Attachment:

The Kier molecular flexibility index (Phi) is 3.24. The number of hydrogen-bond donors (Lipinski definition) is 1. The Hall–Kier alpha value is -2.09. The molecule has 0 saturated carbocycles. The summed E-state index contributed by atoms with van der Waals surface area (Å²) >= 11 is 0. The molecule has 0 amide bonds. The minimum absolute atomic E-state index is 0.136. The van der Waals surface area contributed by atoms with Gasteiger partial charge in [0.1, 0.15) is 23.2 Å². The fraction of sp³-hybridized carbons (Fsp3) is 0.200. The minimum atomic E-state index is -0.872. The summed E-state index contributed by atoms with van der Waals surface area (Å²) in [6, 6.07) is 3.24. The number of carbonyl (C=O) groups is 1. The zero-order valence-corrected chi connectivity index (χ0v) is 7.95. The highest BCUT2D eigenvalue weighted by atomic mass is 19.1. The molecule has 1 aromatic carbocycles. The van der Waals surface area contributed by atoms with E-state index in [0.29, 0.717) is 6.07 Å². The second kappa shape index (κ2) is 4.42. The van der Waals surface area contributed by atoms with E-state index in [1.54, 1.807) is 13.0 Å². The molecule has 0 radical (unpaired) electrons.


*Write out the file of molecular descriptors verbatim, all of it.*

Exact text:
The Kier molecular flexibility index (Phi) is 3.24. The number of hydrogen-bond donors (Lipinski definition) is 1. The Hall–Kier alpha value is -2.09. The molecule has 0 saturated carbocycles. The summed E-state index contributed by atoms with van der Waals surface area (Å²) >= 11 is 0. The molecule has 0 amide bonds. The minimum absolute atomic E-state index is 0.136. The van der Waals surface area contributed by atoms with Gasteiger partial charge in [0.1, 0.15) is 23.2 Å². The fraction of sp³-hybridized carbons (Fsp3) is 0.200. The minimum atomic E-state index is -0.872. The summed E-state index contributed by atoms with van der Waals surface area (Å²) in [6, 6.07) is 3.24. The number of carbonyl (C=O) groups is 1. The zero-order valence-corrected chi connectivity index (χ0v) is 7.95. The highest BCUT2D eigenvalue weighted by atomic mass is 19.1. The molecule has 1 aromatic carbocycles. The van der Waals surface area contributed by atoms with E-state index in [0.29, 0.717) is 6.07 Å². The second kappa shape index (κ2) is 4.42. The van der Waals surface area contributed by atoms with E-state index in [1.54, 1.807) is 13.0 Å². The molecule has 0 radical (unpaired) electrons.